James Reed, chairman of Reed.co.uk, said the ability to negotiate a salary increase is an essential skill.
Preparation and timing are key for employees when trying to negotiate a pay rise, according to a jobs expert.
With living costs surging, and some employers struggling to fill key roles, some employees will be looking for opportunities to open up conversations about pay.
James Reed, chairman of Reed.co.uk, said: “Whether it’s with a current or prospective employer, the ability to negotiate a salary increase is an essential skill that should be in everyone’s toolkit.
“In fact, recent Reed.co.uk research found that 70% of people believe salary negotiation should be taught during their education.”
He said that with worker shortages, now would be a good time to assess the salary options that could be available in the wider jobs market as well as employees perhaps using their value to secure a higher salary in their current role.
However, it is crucial that the matter is approached in the right way, Mr Reed added.
Here are his tips for negotiating a pay increase:
1. Arrange a meeting.
Fears of unsettling their current work situation can lead some people to avoid exploring the possibility of a pay rise in a formal meeting, Mr Reed said.
He said: “To get the ball rolling, start the conversation by requesting one-to-one time with your manager to discuss your performance to date.”
2. Make preparations.
Employees could consider some of their recent achievements, the knowledge and the experience they bring to their role, and link this to their request for a pay rise.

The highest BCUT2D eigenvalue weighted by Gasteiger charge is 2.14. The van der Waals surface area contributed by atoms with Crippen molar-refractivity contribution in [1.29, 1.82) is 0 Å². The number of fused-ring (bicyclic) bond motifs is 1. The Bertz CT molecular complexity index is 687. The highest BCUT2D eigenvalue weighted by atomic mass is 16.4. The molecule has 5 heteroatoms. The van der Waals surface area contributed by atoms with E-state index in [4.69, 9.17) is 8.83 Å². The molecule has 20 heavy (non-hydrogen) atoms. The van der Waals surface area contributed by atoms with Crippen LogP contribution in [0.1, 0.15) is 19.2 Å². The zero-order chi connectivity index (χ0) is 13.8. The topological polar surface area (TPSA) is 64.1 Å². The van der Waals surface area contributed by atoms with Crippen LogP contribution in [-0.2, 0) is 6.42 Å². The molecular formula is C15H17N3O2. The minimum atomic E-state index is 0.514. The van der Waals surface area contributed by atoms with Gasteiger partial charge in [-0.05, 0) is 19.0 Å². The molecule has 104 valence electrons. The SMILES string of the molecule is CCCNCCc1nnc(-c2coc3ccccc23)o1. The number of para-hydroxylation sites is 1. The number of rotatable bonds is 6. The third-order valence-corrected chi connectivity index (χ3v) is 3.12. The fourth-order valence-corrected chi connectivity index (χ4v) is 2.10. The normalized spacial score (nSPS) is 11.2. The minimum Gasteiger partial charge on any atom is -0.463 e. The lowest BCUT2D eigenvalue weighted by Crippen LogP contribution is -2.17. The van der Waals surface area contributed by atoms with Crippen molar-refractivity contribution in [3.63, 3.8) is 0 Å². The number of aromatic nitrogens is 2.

Mr Reed suggested that if the business or team is experiencing a period of growth, employees could highlight how their efforts have contributed to this broader success.
People can also use online salary checkers to research comparable salaries for their role, to help make sure requests are reasonable.
3. Try to time the request correctly.
Given the challenging economic landscape many firms face, it is advisable to tread carefully when asking for a pay rise, consider timing carefully, and stay attuned to the stability of the sector, Mr Reed said.
He said: “Sometimes, there are genuine reasons why you may not be able to secure a pay rise, such as a lack of available funds. If you haven’t been able to negotiate the pay rise you wanted despite your best efforts, be careful not to burn any bridges.”
He pointed out that even if an employee decides to look for another job as a means of securing a pay rise, they may need to rely on a reference from their current manager to seal the deal.
4. Negotiate for benefits.
Even if an employee cannot secure a pay increase, there may be other benefits that can be negotiated, such as more flexible working hours.
There may also be the possibility of funding for training or development, which could enhance an employee’s skills as well as making them potentially a more valuable asset to a company or alternative employers in the future.